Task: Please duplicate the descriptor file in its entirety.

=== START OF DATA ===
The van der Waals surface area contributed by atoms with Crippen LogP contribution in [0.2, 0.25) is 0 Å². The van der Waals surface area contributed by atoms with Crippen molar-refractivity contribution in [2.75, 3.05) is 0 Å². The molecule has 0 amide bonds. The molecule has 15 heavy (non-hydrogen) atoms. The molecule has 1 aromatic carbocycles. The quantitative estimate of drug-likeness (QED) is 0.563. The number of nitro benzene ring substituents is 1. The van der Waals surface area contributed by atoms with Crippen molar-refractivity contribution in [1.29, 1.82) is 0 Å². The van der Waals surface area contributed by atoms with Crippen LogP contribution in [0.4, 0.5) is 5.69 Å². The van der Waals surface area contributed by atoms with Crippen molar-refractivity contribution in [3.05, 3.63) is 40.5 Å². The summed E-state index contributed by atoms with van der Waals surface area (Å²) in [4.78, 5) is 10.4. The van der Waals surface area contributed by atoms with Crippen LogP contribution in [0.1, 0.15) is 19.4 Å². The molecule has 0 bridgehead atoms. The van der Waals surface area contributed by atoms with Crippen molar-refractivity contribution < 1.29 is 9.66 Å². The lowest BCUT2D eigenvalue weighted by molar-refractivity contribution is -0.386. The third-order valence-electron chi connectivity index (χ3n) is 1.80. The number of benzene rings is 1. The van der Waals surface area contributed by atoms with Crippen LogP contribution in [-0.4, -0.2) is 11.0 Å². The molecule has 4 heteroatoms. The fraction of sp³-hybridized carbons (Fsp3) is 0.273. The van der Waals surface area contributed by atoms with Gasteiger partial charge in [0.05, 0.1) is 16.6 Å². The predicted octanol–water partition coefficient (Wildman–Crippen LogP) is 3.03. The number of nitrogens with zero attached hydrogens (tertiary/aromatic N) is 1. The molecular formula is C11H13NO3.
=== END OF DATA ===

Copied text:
The van der Waals surface area contributed by atoms with Crippen LogP contribution in [0.2, 0.25) is 0 Å². The van der Waals surface area contributed by atoms with Crippen molar-refractivity contribution in [2.75, 3.05) is 0 Å². The molecule has 0 amide bonds. The molecule has 15 heavy (non-hydrogen) atoms. The molecule has 1 aromatic carbocycles. The quantitative estimate of drug-likeness (QED) is 0.563. The number of nitro benzene ring substituents is 1. The van der Waals surface area contributed by atoms with Crippen molar-refractivity contribution in [1.29, 1.82) is 0 Å². The van der Waals surface area contributed by atoms with Crippen LogP contribution in [0.4, 0.5) is 5.69 Å². The van der Waals surface area contributed by atoms with Crippen molar-refractivity contribution in [3.05, 3.63) is 40.5 Å². The summed E-state index contributed by atoms with van der Waals surface area (Å²) in [4.78, 5) is 10.4. The van der Waals surface area contributed by atoms with Crippen LogP contribution in [0.1, 0.15) is 19.4 Å². The molecule has 0 bridgehead atoms. The van der Waals surface area contributed by atoms with Crippen molar-refractivity contribution < 1.29 is 9.66 Å². The lowest BCUT2D eigenvalue weighted by molar-refractivity contribution is -0.386. The third-order valence-electron chi connectivity index (χ3n) is 1.80. The number of benzene rings is 1. The van der Waals surface area contributed by atoms with Crippen LogP contribution in [-0.4, -0.2) is 11.0 Å². The molecule has 4 heteroatoms. The fraction of sp³-hybridized carbons (Fsp3) is 0.273. The van der Waals surface area contributed by atoms with Gasteiger partial charge in [0.05, 0.1) is 16.6 Å². The predicted octanol–water partition coefficient (Wildman–Crippen LogP) is 3.03. The number of nitrogens with zero attached hydrogens (tertiary/aromatic N) is 1. The molecular formula is C11H13NO3.